issues at Froggy's
Sunday, June 4 2000
For a long time, Kim and I were content to simply lie on the couch holding each other like infantile monkeys. It felt perfect just to be that way. There was no desire to escalate to sex and it's doubtful I could have mustered an erection anyway. I especially enjoyed being on my back with my legs wrapped high around Kim's hips, my thighs pressed into the indentations of her hourglass figure. I kept telling her that I loved her, and I really meant it too.
In our state, things with symbolic significance had particular resonance. This was particularly true of a strange "Gypsy Staff" that Kim bought a few weeks ago from a rag tag old homeless Portugese man who rather resembled the scruffy characters of The Fisher King. She'd encounted him at a favorite Santa Monica homeless hangout, the parking lot of the Co-op Supermarket. He hadn't been trying to sell his peculiar staff, but when she saw the one he held, Kim thought he could make some money selling them. "Do you want to buy this one?" he'd asked Kim. "Sure, how much?" she'd retorted. "Whatever you think it's worth," he'd said, adding, "it will bring you good luck." On that note, Kim had thought it appropriate to give the man $7.
The Gypsy Staff consists of a hard wooden pole wrapped in stout cloth. It's topped with a metal crown and knots of assorted fabric, rather resembling (in a crude voodoo sort of way) the top of the torch held by the Statue of Liberty. Additionally, there are various other things attached to the staff by string and metal straps. One of these is a one foot long piece of drift wood.
For the first week or more, the staff was an unobtrusive presence on the front porch by the door. But today when Kim and I wandered out onto the balcony in a state of mesmerized wonder, I saw the staff lying dejected in the shrubbery. "You decided to throw out the staff?" I asked.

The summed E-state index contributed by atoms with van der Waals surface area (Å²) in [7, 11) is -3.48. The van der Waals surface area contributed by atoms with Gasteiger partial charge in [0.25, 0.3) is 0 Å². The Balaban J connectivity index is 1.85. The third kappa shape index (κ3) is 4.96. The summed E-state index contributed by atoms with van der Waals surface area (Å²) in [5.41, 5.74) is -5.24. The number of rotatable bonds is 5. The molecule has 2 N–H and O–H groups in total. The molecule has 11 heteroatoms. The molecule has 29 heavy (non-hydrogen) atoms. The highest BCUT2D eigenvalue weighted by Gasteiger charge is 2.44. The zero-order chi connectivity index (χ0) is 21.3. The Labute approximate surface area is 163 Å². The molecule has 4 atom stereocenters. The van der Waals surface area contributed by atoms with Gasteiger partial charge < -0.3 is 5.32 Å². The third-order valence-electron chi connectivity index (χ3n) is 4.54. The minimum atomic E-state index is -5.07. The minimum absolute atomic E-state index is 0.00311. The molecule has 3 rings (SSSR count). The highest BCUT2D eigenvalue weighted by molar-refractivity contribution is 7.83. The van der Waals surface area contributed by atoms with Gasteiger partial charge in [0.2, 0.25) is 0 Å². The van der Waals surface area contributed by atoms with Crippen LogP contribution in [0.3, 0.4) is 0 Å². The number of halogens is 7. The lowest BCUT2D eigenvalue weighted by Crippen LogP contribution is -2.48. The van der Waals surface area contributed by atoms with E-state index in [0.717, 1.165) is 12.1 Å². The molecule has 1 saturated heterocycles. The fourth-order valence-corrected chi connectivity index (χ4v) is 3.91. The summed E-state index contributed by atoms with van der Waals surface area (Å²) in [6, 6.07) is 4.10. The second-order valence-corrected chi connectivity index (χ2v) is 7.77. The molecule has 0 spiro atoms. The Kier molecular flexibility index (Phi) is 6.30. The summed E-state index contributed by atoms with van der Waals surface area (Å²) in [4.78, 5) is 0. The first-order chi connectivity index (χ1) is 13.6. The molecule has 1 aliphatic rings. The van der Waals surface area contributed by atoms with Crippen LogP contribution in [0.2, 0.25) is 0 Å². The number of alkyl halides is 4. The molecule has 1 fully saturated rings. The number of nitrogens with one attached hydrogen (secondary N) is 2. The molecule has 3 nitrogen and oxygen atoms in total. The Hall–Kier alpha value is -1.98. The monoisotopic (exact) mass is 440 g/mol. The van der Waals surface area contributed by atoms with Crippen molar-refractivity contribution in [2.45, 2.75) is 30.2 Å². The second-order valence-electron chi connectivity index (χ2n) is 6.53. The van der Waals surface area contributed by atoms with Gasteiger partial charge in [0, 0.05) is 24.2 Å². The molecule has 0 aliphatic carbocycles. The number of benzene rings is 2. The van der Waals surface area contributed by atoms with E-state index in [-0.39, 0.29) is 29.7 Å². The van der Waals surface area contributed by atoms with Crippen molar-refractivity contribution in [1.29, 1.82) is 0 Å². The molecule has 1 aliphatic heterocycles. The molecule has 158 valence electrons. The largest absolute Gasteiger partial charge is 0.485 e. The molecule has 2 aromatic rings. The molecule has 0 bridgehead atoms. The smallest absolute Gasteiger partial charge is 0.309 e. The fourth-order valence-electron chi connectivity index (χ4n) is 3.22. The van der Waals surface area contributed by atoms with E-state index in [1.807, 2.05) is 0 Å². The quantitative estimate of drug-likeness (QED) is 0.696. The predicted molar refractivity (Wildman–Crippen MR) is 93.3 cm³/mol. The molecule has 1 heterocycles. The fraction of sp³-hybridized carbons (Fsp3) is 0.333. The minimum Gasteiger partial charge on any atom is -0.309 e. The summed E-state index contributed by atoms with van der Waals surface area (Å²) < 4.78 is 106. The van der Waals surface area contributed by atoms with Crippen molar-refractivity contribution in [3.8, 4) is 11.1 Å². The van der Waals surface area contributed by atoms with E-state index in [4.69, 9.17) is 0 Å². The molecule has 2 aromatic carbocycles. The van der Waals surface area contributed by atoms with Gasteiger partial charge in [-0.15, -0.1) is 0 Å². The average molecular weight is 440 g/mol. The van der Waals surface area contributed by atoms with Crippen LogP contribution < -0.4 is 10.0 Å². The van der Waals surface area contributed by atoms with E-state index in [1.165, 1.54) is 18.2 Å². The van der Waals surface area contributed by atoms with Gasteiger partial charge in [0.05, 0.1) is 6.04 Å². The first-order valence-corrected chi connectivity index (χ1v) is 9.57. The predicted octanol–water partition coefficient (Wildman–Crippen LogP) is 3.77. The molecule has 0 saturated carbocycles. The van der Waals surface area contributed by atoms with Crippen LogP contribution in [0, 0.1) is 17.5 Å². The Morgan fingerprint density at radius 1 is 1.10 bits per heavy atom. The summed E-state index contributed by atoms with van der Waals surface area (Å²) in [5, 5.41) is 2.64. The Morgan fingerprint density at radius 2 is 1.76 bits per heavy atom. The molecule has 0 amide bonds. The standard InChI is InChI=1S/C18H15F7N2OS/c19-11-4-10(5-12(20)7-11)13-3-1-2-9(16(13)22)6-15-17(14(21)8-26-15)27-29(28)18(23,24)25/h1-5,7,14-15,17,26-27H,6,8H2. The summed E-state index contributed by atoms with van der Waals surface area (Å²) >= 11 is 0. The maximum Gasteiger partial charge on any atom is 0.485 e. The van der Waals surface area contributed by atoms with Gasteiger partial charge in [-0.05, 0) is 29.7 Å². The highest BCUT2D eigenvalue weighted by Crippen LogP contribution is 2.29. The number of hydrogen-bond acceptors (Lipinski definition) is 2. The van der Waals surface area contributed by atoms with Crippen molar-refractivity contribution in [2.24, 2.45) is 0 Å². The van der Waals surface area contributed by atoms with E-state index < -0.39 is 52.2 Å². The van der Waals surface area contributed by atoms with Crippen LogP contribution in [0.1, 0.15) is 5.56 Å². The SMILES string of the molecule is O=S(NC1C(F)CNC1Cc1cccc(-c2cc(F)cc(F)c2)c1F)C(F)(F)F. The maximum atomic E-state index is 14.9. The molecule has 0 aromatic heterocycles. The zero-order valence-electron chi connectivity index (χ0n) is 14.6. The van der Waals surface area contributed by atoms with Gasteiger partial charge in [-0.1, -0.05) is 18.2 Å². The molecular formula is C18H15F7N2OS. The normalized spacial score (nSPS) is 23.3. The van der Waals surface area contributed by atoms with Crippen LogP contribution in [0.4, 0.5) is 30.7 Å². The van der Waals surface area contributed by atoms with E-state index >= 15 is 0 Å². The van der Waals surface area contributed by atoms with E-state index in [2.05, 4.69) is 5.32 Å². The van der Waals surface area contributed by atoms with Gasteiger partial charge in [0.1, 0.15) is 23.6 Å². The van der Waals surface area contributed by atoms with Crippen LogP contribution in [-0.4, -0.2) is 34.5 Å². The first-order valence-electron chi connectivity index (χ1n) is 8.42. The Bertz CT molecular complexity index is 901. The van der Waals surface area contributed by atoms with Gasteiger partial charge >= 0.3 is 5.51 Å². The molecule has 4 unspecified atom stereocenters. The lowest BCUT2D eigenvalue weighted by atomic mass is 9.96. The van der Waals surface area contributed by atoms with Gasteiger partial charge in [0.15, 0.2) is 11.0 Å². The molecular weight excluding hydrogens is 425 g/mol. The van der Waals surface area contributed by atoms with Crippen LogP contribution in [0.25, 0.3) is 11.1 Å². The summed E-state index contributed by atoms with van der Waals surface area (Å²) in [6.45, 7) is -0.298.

"It's not thrown out. I put it there to protect us," Kim responded.
"Well, you hid it in the shrubbery. It looks like you're throwing it out," I said.
"I thought it would be happier there. Besides, it has blood on it," said Kim.
"I suppose that's a nice way of saying you decided to throw it away. It has blood on it?"
I went down to the street and gathered up the Gypsy Staff from its place of banishment and brought it back to the balcony, where Kim and I beheld it with a creeped-out sense of the sublime. There it was, a blood drip on the drift wood, on the metal crown, and also on the cloth flames. It looked exactly like the blood comprising the trail leading several blocks past our house down Rochester and Santa Monica. In the movie version of our lives, of course, it would be the same blood. In reality, though, we had no idea what it meant. The staff had appeared in our lives at about same time as the trail of blood, but other than that there was no connection. There was only one conclusion to make. "This stick has powerful mojo," I declared superstitiously (but completely sincerely). "We need to move this out of the shrubbery and up onto the balcony," I added. Kim readily agreed.